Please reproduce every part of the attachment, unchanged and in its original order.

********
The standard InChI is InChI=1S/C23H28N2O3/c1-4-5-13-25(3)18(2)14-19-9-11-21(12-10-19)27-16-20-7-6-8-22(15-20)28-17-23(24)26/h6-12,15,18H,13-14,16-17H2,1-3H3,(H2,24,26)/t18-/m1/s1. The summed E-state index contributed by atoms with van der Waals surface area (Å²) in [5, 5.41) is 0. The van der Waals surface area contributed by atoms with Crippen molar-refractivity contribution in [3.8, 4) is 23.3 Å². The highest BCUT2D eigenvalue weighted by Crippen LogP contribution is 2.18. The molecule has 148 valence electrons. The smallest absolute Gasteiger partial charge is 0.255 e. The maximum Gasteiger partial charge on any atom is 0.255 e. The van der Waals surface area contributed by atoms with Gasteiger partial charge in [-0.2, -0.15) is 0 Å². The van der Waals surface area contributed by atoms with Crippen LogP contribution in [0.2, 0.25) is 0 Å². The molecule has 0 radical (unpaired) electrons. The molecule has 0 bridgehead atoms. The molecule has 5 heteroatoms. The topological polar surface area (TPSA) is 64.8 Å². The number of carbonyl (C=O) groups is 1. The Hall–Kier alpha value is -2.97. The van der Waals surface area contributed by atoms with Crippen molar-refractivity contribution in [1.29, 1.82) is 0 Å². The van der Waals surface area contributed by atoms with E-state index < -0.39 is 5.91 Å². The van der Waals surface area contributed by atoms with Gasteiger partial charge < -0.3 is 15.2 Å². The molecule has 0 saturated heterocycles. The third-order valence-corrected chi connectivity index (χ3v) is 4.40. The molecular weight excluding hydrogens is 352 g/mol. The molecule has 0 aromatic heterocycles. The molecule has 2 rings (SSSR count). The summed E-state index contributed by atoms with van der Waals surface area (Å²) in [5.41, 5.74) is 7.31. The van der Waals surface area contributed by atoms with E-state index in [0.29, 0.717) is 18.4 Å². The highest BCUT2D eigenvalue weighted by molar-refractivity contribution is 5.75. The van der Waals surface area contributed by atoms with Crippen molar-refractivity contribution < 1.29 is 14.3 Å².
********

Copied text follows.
The standard InChI is InChI=1S/C23H28N2O3/c1-4-5-13-25(3)18(2)14-19-9-11-21(12-10-19)27-16-20-7-6-8-22(15-20)28-17-23(24)26/h6-12,15,18H,13-14,16-17H2,1-3H3,(H2,24,26)/t18-/m1/s1. The summed E-state index contributed by atoms with van der Waals surface area (Å²) in [5, 5.41) is 0. The van der Waals surface area contributed by atoms with Crippen molar-refractivity contribution in [3.8, 4) is 23.3 Å². The highest BCUT2D eigenvalue weighted by Crippen LogP contribution is 2.18. The molecule has 148 valence electrons. The smallest absolute Gasteiger partial charge is 0.255 e. The maximum Gasteiger partial charge on any atom is 0.255 e. The van der Waals surface area contributed by atoms with Gasteiger partial charge in [-0.2, -0.15) is 0 Å². The van der Waals surface area contributed by atoms with Crippen LogP contribution in [0.2, 0.25) is 0 Å². The molecule has 0 radical (unpaired) electrons. The molecule has 0 bridgehead atoms. The molecule has 5 heteroatoms. The topological polar surface area (TPSA) is 64.8 Å². The number of carbonyl (C=O) groups is 1. The Hall–Kier alpha value is -2.97. The van der Waals surface area contributed by atoms with Crippen molar-refractivity contribution in [1.29, 1.82) is 0 Å². The van der Waals surface area contributed by atoms with E-state index < -0.39 is 5.91 Å². The van der Waals surface area contributed by atoms with Gasteiger partial charge < -0.3 is 15.2 Å². The molecule has 0 saturated heterocycles. The third-order valence-corrected chi connectivity index (χ3v) is 4.40. The molecular weight excluding hydrogens is 352 g/mol. The molecule has 0 aromatic heterocycles. The molecule has 2 rings (SSSR count). The summed E-state index contributed by atoms with van der Waals surface area (Å²) in [5.41, 5.74) is 7.31. The van der Waals surface area contributed by atoms with E-state index in [0.29, 0.717) is 18.4 Å². The highest BCUT2D eigenvalue weighted by molar-refractivity contribution is 5.75. The van der Waals surface area contributed by atoms with Crippen molar-refractivity contribution < 1.29 is 14.3 Å².